Nov. 27--With the most frenetic air-travel period of the year drawing to a close tonight, waiting time in airport security lines should start getting back to normal this week.
But normal doesn't necessarily mean smooth or predictable.
At Logan International Airport in Boston, wait times have dropped steadily since tougher security measures were first imposed after the Sept. 11, 2001, terrorist attacks thanks to better training of staff and passengers.
More than 93 percent of the time this autumn, according to a Globe review of Transportation Security Administration records since early September, Logan passengers waited fewer than 10 minutes to get through security checkpoints.
However, backups have periodically surged to as long as 39 minutes. And for travelers trying to plan how to get through Logan without missing a flight, the bad news is that there have been few clear patterns to when and how long delays form.
Outside of several delays on Monday mornings, when business travelers are pouring into Logan, and virtually no big delays after 6 p.m., long waits can develop at all times of day and at all five terminals.
Frequent business travelers -- who cherish predictability but plan around worst-case scenarios -- generally say they have seen improvements in security flows at Logan, but wish it was more dependable.
Carl M. Rubin, a co-owner of Needham technology firm Monument Data Solutions LLC who flies almost weekly to Washington's Dulles International Airport, said, "I have traveled on the same day every week to the same destination, yet every once in a while the lines are very long. I don't know why, because it seems the same number of TSA workers are working."
Added Alan Gold, chief marketing officer for Avotus Corp., a Burlington telecommunications consulting firm that also has a Toronto office: "From my view in Terminal B, no way has it gotten better either in terms of time or in terms of security. I do not ever see enough lanes open to manage the traffic properly, even though sometimes there are screeners milling."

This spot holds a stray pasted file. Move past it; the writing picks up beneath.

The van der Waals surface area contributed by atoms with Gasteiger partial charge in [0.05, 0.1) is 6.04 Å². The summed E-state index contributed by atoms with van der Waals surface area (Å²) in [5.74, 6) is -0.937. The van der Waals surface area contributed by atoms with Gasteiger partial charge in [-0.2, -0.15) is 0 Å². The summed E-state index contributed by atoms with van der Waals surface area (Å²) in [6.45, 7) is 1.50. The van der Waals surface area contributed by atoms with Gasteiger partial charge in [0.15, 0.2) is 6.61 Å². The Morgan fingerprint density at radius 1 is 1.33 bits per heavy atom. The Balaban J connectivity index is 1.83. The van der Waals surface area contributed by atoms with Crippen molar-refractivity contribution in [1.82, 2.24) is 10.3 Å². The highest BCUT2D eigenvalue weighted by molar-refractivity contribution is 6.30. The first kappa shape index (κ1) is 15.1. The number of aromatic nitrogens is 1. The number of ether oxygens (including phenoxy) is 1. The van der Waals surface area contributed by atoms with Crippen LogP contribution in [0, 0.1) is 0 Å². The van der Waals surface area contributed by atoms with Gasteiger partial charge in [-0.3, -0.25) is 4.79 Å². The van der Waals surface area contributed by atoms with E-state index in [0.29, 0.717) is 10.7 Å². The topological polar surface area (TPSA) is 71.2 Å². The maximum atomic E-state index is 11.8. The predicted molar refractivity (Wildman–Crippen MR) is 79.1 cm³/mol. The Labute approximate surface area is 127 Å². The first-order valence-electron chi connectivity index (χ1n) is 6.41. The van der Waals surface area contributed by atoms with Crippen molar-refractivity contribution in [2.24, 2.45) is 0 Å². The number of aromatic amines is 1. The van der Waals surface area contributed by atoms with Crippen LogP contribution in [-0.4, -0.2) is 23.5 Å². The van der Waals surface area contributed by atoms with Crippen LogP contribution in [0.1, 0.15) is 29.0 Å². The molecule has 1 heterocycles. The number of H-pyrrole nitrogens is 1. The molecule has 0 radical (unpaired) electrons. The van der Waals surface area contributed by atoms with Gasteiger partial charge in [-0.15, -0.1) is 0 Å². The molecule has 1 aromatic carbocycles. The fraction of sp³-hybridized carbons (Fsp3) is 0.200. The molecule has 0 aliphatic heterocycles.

But others give the TSA -- and just as important, their fellow travelers -- good marks for making security lines faster. "The procedure does feel a little more efficient," said Brian LeBlanc, a technology consultant from Gardner who flies on Continental Airlines to Houston every week.
Diana Jennings, a NASA consultant from Falmouth, said she thinks a big reason lines have improved in the last three years is that more travelers know to take off their shoes and belts and collect metal items from their pockets well before they get to the X-ray screeners. "Check-in is more efficient, in part because we customers know the drill," Jennings said.
Marlin W. Collingwood, a managing director with the public relations firm Bell Pottinger USA, said that "what really gets me is that frequent travelers who know what to do to get through the line in quick order can get stuck behind the once-a-year traveling family of five."
To shrink security waits further for travelers, the TSA has tested so-called registered traveler programs that offer a special, reserved check-in for frequent fliers willing to share extensive personal information with the TSA and submit to eye and fingerprint scans.
At Logan, American Airlines offered a pilot registered traveler program in terminal B, but it ended Sept. 30 and the TSA currently has no plans to restore the program before June.
George N. Naccara, the TSA's federal security director at Logan, said the agency has taken many steps to cut waits at Logan's 12 checkpoints. TSA studies airline data on flight departures every hour -- down to what kind of aircraft will be used and how many seats it has -- to decide how to allocate the 130 checkpoint screeners deployed at peak times.
For international flights, screeners fluent in various languages are sent to help non-English-speaking travelers. Since 2002 about one-third of the 800 TSA Logan staff have been cross-trained to be able to switch between screening baggage and people as needed.
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